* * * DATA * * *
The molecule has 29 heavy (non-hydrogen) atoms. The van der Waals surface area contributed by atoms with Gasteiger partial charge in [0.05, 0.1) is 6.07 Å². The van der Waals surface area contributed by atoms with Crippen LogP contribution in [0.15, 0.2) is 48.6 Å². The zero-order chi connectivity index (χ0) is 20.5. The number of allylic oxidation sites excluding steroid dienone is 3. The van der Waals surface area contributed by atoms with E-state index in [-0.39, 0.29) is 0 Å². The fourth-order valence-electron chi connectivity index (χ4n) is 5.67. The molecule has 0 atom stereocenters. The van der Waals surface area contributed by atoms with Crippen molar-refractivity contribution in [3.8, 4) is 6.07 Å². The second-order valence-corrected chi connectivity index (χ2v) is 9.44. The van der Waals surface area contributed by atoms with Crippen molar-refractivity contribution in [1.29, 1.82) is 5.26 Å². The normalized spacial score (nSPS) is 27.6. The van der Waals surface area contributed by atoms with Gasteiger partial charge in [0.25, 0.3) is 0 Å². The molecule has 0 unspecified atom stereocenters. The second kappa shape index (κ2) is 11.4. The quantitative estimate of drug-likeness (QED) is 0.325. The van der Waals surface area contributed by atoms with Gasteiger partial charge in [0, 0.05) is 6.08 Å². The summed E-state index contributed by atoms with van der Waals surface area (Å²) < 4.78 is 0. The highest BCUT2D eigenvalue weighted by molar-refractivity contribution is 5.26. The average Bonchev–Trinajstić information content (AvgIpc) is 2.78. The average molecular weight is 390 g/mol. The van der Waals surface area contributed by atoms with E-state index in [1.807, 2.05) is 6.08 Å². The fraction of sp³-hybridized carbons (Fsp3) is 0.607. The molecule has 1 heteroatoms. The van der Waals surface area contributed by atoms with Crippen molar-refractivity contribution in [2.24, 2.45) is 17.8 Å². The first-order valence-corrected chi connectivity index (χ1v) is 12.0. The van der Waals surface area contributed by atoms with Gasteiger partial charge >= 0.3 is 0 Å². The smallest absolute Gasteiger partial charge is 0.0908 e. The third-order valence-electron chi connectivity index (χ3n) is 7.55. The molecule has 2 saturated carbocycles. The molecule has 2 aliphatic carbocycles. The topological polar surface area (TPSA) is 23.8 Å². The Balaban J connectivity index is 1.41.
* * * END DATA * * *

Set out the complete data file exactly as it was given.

The molecule has 29 heavy (non-hydrogen) atoms. The van der Waals surface area contributed by atoms with Gasteiger partial charge in [0.05, 0.1) is 6.07 Å². The van der Waals surface area contributed by atoms with Crippen LogP contribution in [0.15, 0.2) is 48.6 Å². The zero-order chi connectivity index (χ0) is 20.5. The number of allylic oxidation sites excluding steroid dienone is 3. The van der Waals surface area contributed by atoms with E-state index in [-0.39, 0.29) is 0 Å². The fourth-order valence-electron chi connectivity index (χ4n) is 5.67. The molecule has 0 atom stereocenters. The van der Waals surface area contributed by atoms with Crippen molar-refractivity contribution in [3.8, 4) is 6.07 Å². The second-order valence-corrected chi connectivity index (χ2v) is 9.44. The van der Waals surface area contributed by atoms with Crippen molar-refractivity contribution in [1.29, 1.82) is 5.26 Å². The normalized spacial score (nSPS) is 27.6. The van der Waals surface area contributed by atoms with Gasteiger partial charge in [0.25, 0.3) is 0 Å². The molecule has 0 unspecified atom stereocenters. The second kappa shape index (κ2) is 11.4. The quantitative estimate of drug-likeness (QED) is 0.325. The van der Waals surface area contributed by atoms with Gasteiger partial charge in [0, 0.05) is 6.08 Å². The summed E-state index contributed by atoms with van der Waals surface area (Å²) < 4.78 is 0. The highest BCUT2D eigenvalue weighted by molar-refractivity contribution is 5.26. The average Bonchev–Trinajstić information content (AvgIpc) is 2.78. The average molecular weight is 390 g/mol. The van der Waals surface area contributed by atoms with E-state index in [1.807, 2.05) is 6.08 Å². The fraction of sp³-hybridized carbons (Fsp3) is 0.607. The molecule has 1 heteroatoms. The van der Waals surface area contributed by atoms with Crippen molar-refractivity contribution in [2.24, 2.45) is 17.8 Å². The first-order valence-corrected chi connectivity index (χ1v) is 12.0. The van der Waals surface area contributed by atoms with Gasteiger partial charge >= 0.3 is 0 Å². The smallest absolute Gasteiger partial charge is 0.0908 e. The third-order valence-electron chi connectivity index (χ3n) is 7.55. The molecule has 2 saturated carbocycles. The molecule has 2 aliphatic carbocycles. The topological polar surface area (TPSA) is 23.8 Å². The Balaban J connectivity index is 1.41.